Getting into the program requires a background check for criminal and credit histories. Many housing advocates see the programs as tailored to allow entrance to only those families most likely to succeed and who already have some resources. “There may not be real income thresholds, but the requirements of FSS discriminate against people with very low incomes,” said Terri Andrews, a housing advocate in Charlotte, North Carolina.

The US Congress, led by several Republicans who called for the outright disbanding of HUD, barred the federal agency from issuing new rental assistance vouchers for five years. By the mid-1990s approximately 15 million households qualified for federal housing assistance, but only 4.5 million families received it. Of the more than 10 million poor families not receiving housing assistance, including the disabled, the elderly, and welfare recipients (as well as a sharply higher number of working families), approximately one-half spent at least 50 percent of their income on shelter,.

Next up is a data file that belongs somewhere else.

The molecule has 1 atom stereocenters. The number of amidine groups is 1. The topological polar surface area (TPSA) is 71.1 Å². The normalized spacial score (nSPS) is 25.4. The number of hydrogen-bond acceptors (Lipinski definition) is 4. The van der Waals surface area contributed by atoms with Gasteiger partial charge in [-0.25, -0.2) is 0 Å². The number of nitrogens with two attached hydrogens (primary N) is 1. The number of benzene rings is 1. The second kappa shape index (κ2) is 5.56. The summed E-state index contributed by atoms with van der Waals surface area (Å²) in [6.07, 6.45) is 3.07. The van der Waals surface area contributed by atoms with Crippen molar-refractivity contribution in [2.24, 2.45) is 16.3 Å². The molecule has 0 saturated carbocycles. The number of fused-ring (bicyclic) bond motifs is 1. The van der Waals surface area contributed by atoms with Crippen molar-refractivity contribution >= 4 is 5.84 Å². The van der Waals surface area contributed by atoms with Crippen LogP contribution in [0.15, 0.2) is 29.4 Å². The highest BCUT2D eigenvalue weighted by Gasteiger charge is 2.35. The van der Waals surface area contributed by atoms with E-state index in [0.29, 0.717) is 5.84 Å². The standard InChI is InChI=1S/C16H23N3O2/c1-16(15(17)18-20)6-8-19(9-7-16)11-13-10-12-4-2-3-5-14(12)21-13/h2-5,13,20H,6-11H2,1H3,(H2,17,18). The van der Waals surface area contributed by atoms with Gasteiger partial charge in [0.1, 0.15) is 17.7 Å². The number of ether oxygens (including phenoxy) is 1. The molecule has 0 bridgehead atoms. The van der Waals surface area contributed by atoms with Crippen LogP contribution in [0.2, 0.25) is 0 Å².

During this same time the average time a family had to wait for public housing more than doubled, according to a recent HUD report. In Newark, New Jersey and Los Angeles the waiting period rose to 10 years, while in Cincinnati the waiting list was so long it was simply closed. The report concluded that the “current strong economy forces the poorest renters to compete for a shrinking poor of affordable units. With nowhere else to turn, millions of families with worst case housing needs join lists for HUD-assisted housing and are left waiting in vain.”

The growth of the low-wage economy during the 1990s—coupled with the demolition of low-rent housing units and skyrocketing housing costs—has contributed to an explosion of homelessness in the US. In Cincinnati, there were 25,488 people who were homeless for at least one night in 2000, an increase of 5,000 from 1993, according to a new study by the Greater Cincinnati Coalition for the Homeless. During the same period the number of children in the city’s shelters rose four-fold.